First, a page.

When will the war in Ukraine end? Experts weigh in on possible scenarios
‘As long as the Ukrainians have supplies and the Russians don’t give up, it could be a sort of stalemate… This will mean that there will be a horrendous cost for Ukrainian civilians’
As the war in Ukraine enters its second week, questions of when, and how, the conflict will end are doubtless on the minds of people around the world.
There are many scenarios that could play out. Russian President Vladimir Putin could be ousted. Ukraine and Russia could come to a negotiated end of hostilities. Or, the war could drag on in a protracted fashion.
The National Post spoke to experts and ran several scenarios by them to get their opinion on how this war could end.
What would bring the war to an end quickly?
A couple different scenarios could bring this war to an end sooner rather than later.
There’s also the possibility of a negotiated peace that comes expeditiously.
“There have to be negotiations regarding de-escalation before we even talk about a permanent resolution to this conflict,” said Dani Belo, assistant professor of international relations at Webster University in St. Louis, Missouri and a fellow at Carleton University’s Norman Paterson School of International Affairs. “We’ve seen a number of these meetings between the Russian delegation and Ukraine’s delegation.”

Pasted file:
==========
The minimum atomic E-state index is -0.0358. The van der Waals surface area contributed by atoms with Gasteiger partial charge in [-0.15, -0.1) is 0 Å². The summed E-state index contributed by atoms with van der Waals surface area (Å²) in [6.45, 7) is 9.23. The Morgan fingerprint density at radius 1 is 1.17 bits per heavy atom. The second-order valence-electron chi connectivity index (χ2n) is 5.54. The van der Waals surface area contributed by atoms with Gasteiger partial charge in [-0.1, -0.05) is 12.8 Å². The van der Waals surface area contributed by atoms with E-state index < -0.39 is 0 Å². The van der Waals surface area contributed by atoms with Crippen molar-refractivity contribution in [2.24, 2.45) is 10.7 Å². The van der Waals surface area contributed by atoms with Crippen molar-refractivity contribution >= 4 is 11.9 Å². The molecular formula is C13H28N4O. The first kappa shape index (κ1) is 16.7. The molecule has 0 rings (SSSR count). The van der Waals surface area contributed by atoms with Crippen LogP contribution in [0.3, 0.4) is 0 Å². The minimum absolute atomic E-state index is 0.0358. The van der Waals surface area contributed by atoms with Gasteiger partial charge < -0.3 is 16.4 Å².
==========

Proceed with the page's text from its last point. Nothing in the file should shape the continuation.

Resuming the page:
While these meetings, as yet, haven’t brought about a de-escalation of the conflict, Belo did note there has been some progress, such as an agreement to create humanitarian corridors for civilians to escape the fighting.
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What might a negotiated end of the war look like?
If the war were to end diplomatically, experts tend to agree that the negotiated solution would have to allow Putin to appear like he has had some success.
It is unlikely that Russia will compromise on the red lines they have articulated, said Belo. The main one is the demilitarization of Ukraine and the prevention of it becoming a hub for NATO forces.
Jeff Sahadeo, a professor at the Institute of European, Russian, and Eurasian Studies at Carleton University, said there are a couple areas that could be up for negotiation and compromise.
One might be Russia being OK with Ukraine joining the European Union, so long as they don’t seek to join NATO. Another might be that Ukraine has to accept the loss of territory in Donetsk, Luhansk and Crimea, which they have not done.